Remote sensing techniques offer the opportunity to study fire effects and vegetation recovery dynamics across large areas, providing essential information for effective management strategies development over fire-prone landscapes. Chios, the fifth largest of the Greek islands, has experienced recurring forest fires during the recent years, resulting to significant risk of environmental degradation. During the summer of 2016, the island experienced two severe wildfires, with the biggest one recorded in the southern part of the island. The affected area was mostly covered by maquis and phrygana (formations of low shrubs) (40.9%), while pine forests (Pinus brutia) represented 15.5% of the burned area.
The aim of this study was to estimate and analyze the state of post-fire vegetation recovery in the island of Chios following major fire events occurred during the summer of 2016. A post-fire 8-band WorldView-2 image was used for burned area mapping by employing a geographic object-based classification approach, followed by field campaign for assessing post fire vegetation recovery, which was conducted during summer 2017 by establishing reference plots in the main pre-fire vegetation types (maquis, shrublands and pine forest areas) within the fire-affected area.
A series of single and multi-temporal spectral indices including Normalized Burn Ratio, Normalized Difference Vegetation Index, Enhanced Vegetation Index and Soil Adjusted Vegetation Index, were derived from multi-temporal Sentinel-2 images. A random forest modelling procedure was performed for estimating post fire vegetation recovery within the burned area, as well as the areas of high risk erosion.
We identified dNDVI, EVI and the second red edge band of Sentinel-2 as the most important spectral variables for predicting vegetation recovery within pre-fire areas. In the case of pre-fire areas with maquis, post-fire NBR, EVI and NDVI were selected as best predictors. Finally, the results revealed that vegetation recovery is more pronounced within the pre-fire pine forest areas, while topographic and geological sub-strata factors were also found significant in defining post-fire vegetation recovery.
. Journal of Coastal Conservation [Internet]. 2018. pdfAbstract
The long-term change of the shoreline location is a phenomenon, which is highly factored in the design of construction projects along the coastal zone. Especially, beach erosion is characterized as one of the major problems at coastal areas and it is of high importance as a quite significant percentage of social development is concentrated in a relatively narrow zone not far from the waterfront. This study presents a methodology that aims to quantify the shoreline displacement rate by involving the processing of different types of remote sensing datasets such as aerial photographs, satellite images and unmanned aerial system data coupled with in-situ observations and measurements. Several photogrammetric techniques were used in order to orthorectify and homogenize a time series of remotely sensed data acquired from 1945 to 2017, representing a rapidly relocating coastal zone at the southern part of Corinth Gulf (Greece), as a case study. All images were digitally processed and optically optimized in order to produce a highly accurate representation of the shoreline at the time period of each acquisition. The data were imported in a Geographic Information System platform, where they were subjected to comparison and geostatistical analysis. High erosion rates were calculated, reaching the order of 0.18 m/year on average whilst extreme rates of 0.70 m/year were also observed in specific locations leading to the segmentation of the coastal zone according to its vulnerability and consequently the risk for further development as well as the effectiveness of measures already taken by the authorities.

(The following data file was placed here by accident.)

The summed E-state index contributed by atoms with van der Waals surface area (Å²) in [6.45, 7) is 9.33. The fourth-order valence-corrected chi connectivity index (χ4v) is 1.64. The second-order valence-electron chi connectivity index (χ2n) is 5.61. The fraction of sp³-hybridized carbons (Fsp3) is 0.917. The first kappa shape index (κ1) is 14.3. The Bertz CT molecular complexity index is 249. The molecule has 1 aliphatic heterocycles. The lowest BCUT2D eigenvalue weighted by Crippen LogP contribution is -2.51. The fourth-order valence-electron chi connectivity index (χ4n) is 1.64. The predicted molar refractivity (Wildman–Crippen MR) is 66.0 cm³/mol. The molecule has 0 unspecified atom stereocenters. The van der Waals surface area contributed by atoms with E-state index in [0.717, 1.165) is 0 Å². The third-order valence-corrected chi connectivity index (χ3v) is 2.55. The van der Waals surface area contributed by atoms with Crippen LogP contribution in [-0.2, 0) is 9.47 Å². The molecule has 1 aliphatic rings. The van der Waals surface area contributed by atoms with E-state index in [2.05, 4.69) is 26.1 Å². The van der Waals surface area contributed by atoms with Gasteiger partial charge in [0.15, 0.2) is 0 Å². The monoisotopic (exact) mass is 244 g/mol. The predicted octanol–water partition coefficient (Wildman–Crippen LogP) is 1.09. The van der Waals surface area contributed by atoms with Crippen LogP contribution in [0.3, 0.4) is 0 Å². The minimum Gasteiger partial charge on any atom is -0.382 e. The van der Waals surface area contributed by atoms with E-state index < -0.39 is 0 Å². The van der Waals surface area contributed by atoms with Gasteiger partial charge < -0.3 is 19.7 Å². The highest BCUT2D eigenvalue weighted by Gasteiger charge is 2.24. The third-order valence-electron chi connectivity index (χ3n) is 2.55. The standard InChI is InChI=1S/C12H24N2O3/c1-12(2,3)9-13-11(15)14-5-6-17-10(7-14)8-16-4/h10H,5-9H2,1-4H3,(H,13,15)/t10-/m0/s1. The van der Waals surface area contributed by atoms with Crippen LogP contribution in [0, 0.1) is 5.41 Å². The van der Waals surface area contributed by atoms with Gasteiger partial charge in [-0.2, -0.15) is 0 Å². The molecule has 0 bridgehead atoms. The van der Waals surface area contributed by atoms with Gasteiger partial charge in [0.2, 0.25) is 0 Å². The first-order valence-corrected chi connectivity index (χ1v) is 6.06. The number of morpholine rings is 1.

National and Kapodistrian University of Athens (+30) 210-7274400 Faculty of Geology & Geoenvironment Dpt of Geography & Climatology Panepistimiopolis, Zografou Athens, ZipCode 157-84 firstname.lastname@example.org